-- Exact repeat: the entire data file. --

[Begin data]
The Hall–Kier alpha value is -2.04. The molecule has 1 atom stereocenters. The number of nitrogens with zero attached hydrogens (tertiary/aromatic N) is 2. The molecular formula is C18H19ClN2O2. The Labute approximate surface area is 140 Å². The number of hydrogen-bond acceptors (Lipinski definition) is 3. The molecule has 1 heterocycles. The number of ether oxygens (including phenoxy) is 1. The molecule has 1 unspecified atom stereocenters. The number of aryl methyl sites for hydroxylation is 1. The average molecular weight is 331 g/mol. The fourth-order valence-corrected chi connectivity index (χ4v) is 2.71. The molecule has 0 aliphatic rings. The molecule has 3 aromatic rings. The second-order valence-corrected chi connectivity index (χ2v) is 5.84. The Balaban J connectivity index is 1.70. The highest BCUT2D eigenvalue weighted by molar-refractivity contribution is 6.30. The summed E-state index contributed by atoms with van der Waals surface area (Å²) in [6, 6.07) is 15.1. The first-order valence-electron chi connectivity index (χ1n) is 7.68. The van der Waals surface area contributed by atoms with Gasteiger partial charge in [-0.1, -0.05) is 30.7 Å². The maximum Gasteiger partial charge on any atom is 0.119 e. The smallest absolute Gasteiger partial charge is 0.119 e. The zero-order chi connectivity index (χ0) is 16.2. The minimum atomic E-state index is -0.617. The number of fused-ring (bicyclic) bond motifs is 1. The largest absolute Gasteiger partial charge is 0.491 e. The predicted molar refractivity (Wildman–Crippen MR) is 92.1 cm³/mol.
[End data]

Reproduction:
The Hall–Kier alpha value is -2.04. The molecule has 1 atom stereocenters. The number of nitrogens with zero attached hydrogens (tertiary/aromatic N) is 2. The molecular formula is C18H19ClN2O2. The Labute approximate surface area is 140 Å². The number of hydrogen-bond acceptors (Lipinski definition) is 3. The molecule has 1 heterocycles. The number of ether oxygens (including phenoxy) is 1. The molecule has 1 unspecified atom stereocenters. The number of aryl methyl sites for hydroxylation is 1. The average molecular weight is 331 g/mol. The fourth-order valence-corrected chi connectivity index (χ4v) is 2.71. The molecule has 0 aliphatic rings. The molecule has 3 aromatic rings. The second-order valence-corrected chi connectivity index (χ2v) is 5.84. The Balaban J connectivity index is 1.70. The highest BCUT2D eigenvalue weighted by molar-refractivity contribution is 6.30. The summed E-state index contributed by atoms with van der Waals surface area (Å²) in [6, 6.07) is 15.1. The first-order valence-electron chi connectivity index (χ1n) is 7.68. The van der Waals surface area contributed by atoms with Gasteiger partial charge in [-0.1, -0.05) is 30.7 Å². The maximum Gasteiger partial charge on any atom is 0.119 e. The smallest absolute Gasteiger partial charge is 0.119 e. The zero-order chi connectivity index (χ0) is 16.2. The minimum atomic E-state index is -0.617. The number of fused-ring (bicyclic) bond motifs is 1. The largest absolute Gasteiger partial charge is 0.491 e. The predicted molar refractivity (Wildman–Crippen MR) is 92.1 cm³/mol.